Referring also to
The transmission 92 comprises a generally well-known gear assembly 110 and a clutch assembly 112 according to the invention. Preferably, the gear assembly 110 comprises 3 stages of spur gear meshes, each having a gear ratio of 44:12, i.e. 11:3, providing a total effective reduction gear ratio of 49.3:1. Thus, with the configuration of the drive shaft 94 described above, 49.3 motor revolutions will translate into 1″ of travel of the nut follower 98 along the drive shaft 94. These ratios will enable the gear assembly 110 to rotate with a forced rotation of the drive shaft 94 independent of the operation of the motor 90, such as when the bracket assembly 28 and the nut follower 98 are manually translated along the drive shaft 94 during manual extension and retraction of the reflective element assembly 12 relative to the base assembly 14. Other gear ratios can be used, although the lowest practicable total gear ratio has been found to be 25:1 for a drive shaft providing a 1″ travel per revolution.
The clutch assembly 112 comprises a circular drum 114, a pair of centrifugal shoes 116, 118, and a circular clutch plate 120. The drum 114 is a generally cylindrically-shaped body comprising an annular wall 124 extending orthogonally away from and along the circumference of a circular wall 122 to define a clutch chamber 128. The annular wall 124 has a circumferential surface 126 extending along the inner circumference thereof. Extending coaxially from the circular wall 122 away from the annular wall 124 is a cylindrical axis boss 156 having a circular aperture 158 therethrough, and provided with a plurality of teeth 160 adapted for cooperative registry with the gear assembly 110. The aperture 158 is adapted for slidable rotation about the smooth portion 104 of the motor shaft 100.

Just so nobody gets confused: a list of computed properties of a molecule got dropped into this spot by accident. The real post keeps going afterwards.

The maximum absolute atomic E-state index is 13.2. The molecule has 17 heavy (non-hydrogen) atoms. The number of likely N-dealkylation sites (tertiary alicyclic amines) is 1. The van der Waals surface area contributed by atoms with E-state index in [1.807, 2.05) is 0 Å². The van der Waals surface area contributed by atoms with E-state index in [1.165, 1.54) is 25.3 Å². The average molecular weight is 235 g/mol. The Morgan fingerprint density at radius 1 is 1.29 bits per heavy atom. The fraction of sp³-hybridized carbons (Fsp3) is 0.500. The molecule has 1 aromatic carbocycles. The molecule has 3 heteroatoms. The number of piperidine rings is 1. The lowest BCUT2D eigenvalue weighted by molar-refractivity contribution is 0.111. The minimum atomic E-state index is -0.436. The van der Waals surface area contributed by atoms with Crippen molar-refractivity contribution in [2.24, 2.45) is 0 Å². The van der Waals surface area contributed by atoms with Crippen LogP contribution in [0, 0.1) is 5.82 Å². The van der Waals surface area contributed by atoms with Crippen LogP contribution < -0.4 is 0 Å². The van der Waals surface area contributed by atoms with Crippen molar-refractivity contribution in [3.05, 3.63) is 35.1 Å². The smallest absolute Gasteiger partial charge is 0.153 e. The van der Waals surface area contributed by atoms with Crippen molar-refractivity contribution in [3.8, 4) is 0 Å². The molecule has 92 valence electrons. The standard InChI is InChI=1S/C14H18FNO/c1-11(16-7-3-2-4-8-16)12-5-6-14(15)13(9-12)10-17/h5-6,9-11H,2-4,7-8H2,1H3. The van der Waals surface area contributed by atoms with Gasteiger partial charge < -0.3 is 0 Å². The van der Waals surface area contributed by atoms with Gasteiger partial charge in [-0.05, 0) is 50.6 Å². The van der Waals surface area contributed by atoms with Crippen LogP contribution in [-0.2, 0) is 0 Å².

The clutch plate 120 is a generally circular, somewhat flattened body comprising a circular plate 138 having a distal surface 140. Extending away from the distal surface 140 is a somewhat hourglass-shaped extension 141 comprising a pair of diametrically-opposed, sector-shaped bosses 142, 144, and a cylindrical axis boss 146. The axis boss 146 is coaxial with the circular plate 138 and interconnects the bosses 142, 144 at their vertices. The arcuate outer surfaces of the bosses 142, 144 are coextensive with the circumference of the plate 138. A circular aperture 148 extends coaxially through the axis boss 146 and the circular plate 138, and is adapted for fixed registry with the splined portion 102 of the motor shaft 100 so that the clutch plate 120 will rotate with the rotation of the motor shaft 100.
Each sector-shaped boss 142, 144 comprises a pair of planar radial surfaces 152, 154 extending from the axis boss 146 to the arcuate outer surface of the sector-shaped boss 142, 144.